Pope Francis, Archbishop Justin Welby, and Patriarch Bartholomew I released an unprecedented joint message on Tuesday, calling the climate crisis a “devastating injustice.”
The three Christian leaders said that there would be “catastrophic consequences” for future generations unless the world took responsibility for environmental damage.
“The current climate crisis speaks volumes about who we are and how we view and treat God’s creation. We stand before a harsh justice: biodiversity loss, environmental degradation, and climate change are the inevitable consequences of our actions, since we have greedily consumed more of the earth’s resources than the planet can endure,” their statement, issued on September 7, said.
“But we also face a profound injustice: the people bearing the most catastrophic consequences of these abuses are the poorest on the planet and have been the least responsible for causing them.
“We serve a God of justice, who delights in creation and creates every person in God’s image, but also hears the cry of people who are poor. Accordingly, there is an innate call within us to respond with anguish when we see such devastating injustice.”
The pope, the Ecumenical Patriarch of Constantinople, and the Archbishop of Canterbury signed the joint text on September 1. The message brought together the Catholic Church, the Eastern Orthodox Church, and the Anglican Communion, respectively the world’s largest, second-largest, and third-largest Christian communions.
“As leaders of our Churches, we call on everyone, whatever their belief or worldview, to endeavor to listen to the cry of the earth and of people who are poor, examining their behavior and pledging meaningful sacrifices for the sake of the earth which God has given us,” the three men wrote.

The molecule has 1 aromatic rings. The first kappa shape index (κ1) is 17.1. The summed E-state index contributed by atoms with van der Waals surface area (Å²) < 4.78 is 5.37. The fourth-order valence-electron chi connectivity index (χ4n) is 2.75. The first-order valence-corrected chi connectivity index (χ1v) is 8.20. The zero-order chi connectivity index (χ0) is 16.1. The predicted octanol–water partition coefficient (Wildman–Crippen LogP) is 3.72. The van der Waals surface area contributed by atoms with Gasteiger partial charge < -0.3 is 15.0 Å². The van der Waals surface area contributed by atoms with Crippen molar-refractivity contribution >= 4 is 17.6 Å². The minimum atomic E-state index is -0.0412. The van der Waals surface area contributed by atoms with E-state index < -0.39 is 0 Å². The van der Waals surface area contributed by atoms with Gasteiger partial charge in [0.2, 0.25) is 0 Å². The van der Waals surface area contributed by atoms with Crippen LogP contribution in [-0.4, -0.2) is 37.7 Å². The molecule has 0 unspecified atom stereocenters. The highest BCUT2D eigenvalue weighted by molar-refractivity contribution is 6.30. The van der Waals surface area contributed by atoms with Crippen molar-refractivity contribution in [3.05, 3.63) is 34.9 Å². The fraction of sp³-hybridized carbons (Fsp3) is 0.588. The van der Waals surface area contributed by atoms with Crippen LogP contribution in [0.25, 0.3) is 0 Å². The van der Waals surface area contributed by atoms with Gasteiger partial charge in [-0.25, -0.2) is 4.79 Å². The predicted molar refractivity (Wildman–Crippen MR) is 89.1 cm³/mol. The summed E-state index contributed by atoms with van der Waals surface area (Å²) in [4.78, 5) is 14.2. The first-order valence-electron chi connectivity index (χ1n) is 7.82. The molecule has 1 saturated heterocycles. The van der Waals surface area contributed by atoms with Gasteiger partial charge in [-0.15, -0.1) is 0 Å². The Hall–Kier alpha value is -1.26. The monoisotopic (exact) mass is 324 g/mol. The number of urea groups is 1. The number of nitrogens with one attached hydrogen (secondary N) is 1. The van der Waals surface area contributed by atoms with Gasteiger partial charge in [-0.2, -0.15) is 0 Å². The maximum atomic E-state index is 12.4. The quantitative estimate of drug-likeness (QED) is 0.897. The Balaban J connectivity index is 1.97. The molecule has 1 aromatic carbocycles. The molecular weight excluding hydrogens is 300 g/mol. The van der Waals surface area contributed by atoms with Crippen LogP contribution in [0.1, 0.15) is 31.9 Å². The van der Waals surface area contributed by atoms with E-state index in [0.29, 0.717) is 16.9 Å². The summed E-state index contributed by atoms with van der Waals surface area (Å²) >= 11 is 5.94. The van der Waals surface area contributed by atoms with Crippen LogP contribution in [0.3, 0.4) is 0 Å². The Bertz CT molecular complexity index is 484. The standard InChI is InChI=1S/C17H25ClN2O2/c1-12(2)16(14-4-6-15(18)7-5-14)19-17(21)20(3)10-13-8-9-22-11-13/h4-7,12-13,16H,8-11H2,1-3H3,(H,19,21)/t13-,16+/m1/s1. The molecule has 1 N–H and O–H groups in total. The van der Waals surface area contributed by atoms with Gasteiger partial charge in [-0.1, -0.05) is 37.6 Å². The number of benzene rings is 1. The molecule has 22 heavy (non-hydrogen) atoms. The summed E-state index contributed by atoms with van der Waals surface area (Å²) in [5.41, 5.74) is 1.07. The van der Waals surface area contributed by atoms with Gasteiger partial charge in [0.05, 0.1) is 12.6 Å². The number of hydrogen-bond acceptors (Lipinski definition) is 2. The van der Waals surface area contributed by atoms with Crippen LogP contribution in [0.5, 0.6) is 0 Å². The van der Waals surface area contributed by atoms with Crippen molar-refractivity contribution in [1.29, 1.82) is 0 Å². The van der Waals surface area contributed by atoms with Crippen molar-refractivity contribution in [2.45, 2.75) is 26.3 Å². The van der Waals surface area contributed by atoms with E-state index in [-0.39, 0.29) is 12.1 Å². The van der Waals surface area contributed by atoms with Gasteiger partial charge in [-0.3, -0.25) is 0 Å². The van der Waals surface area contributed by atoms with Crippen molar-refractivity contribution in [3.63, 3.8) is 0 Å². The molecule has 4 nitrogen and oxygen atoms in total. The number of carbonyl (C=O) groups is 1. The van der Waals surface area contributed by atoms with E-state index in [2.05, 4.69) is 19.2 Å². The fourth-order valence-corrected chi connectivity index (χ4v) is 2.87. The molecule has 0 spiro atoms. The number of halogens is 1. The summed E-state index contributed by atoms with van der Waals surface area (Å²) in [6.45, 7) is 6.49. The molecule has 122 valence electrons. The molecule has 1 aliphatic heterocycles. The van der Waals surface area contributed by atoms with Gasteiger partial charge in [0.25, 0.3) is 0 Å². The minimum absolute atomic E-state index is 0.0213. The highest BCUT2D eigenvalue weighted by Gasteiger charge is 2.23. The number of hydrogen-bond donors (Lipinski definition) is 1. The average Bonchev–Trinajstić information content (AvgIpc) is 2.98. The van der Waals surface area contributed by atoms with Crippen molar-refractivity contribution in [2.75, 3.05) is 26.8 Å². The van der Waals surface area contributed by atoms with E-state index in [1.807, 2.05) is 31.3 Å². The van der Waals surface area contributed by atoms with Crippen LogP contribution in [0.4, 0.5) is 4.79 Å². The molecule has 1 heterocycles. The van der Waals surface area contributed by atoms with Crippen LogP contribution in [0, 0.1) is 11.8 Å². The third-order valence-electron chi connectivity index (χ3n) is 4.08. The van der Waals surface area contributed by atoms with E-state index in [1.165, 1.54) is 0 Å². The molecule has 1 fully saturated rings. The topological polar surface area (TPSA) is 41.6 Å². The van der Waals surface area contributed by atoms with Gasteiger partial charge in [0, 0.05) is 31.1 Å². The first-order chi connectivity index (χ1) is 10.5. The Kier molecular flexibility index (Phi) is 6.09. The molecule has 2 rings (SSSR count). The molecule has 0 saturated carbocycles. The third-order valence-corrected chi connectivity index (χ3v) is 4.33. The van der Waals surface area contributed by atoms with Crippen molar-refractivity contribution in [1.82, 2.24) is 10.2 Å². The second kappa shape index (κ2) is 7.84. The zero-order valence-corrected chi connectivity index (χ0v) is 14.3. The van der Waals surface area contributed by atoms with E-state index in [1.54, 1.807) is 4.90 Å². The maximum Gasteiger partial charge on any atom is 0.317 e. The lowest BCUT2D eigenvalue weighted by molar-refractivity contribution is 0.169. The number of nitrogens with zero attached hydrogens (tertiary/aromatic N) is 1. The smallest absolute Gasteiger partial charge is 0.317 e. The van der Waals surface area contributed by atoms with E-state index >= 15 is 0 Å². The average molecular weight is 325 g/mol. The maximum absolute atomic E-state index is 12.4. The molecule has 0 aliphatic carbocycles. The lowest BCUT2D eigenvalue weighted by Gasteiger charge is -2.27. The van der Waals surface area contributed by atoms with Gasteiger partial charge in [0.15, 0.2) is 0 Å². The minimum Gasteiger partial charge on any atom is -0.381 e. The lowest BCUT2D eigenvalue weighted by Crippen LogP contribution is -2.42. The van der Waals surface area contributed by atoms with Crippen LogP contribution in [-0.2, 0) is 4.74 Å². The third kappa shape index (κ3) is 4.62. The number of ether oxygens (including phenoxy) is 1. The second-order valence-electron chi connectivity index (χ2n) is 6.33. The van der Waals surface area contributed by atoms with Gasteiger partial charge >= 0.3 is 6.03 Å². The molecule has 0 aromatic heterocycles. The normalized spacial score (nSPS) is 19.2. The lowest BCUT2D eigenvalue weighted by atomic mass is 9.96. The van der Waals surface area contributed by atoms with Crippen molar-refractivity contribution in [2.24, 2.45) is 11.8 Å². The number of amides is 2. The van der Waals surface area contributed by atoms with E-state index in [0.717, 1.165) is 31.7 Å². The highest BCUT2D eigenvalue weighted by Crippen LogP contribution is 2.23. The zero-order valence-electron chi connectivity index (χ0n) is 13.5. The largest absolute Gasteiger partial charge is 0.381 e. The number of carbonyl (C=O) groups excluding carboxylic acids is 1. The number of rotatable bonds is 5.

The joint statement highlighted the UN Climate Change Conference (COP26) taking place in Glasgow, Scotland, on Nov. 1-12.
“As world leaders prepare to meet in November at Glasgow to deliberate on the future of our planet, we pray for them and consider what the choices [sic] we must all make,” it said.
Pope Francis noted in an interview aired on September 1 that he hoped to travel to Scotland to take part in the conference.
“It all depends on how I feel at the time. But in fact, my speech is already being prepared, and the plan is to be there,” he said.
In their joint message, the pope, the patriarch, and the archbishop said: “In our common Christian tradition, the Scriptures and the saints provide illuminating perspectives for comprehending both the realities of the present and the promise of something larger than what we see in the moment.”
“The concept of stewardship — of individual and collective responsibility for our God-given endowment — presents a vital starting point for social, economic, and environmental sustainability.
They concluded: “All of us — whoever and wherever we are — can play a part in changing our collective response to the unprecedented threat of climate change and environmental degradation. Caring for God’s creation is a spiritual commission requiring a response of commitment.”
“This is a critical moment. Our children’s future and the future of our common home depend on it.”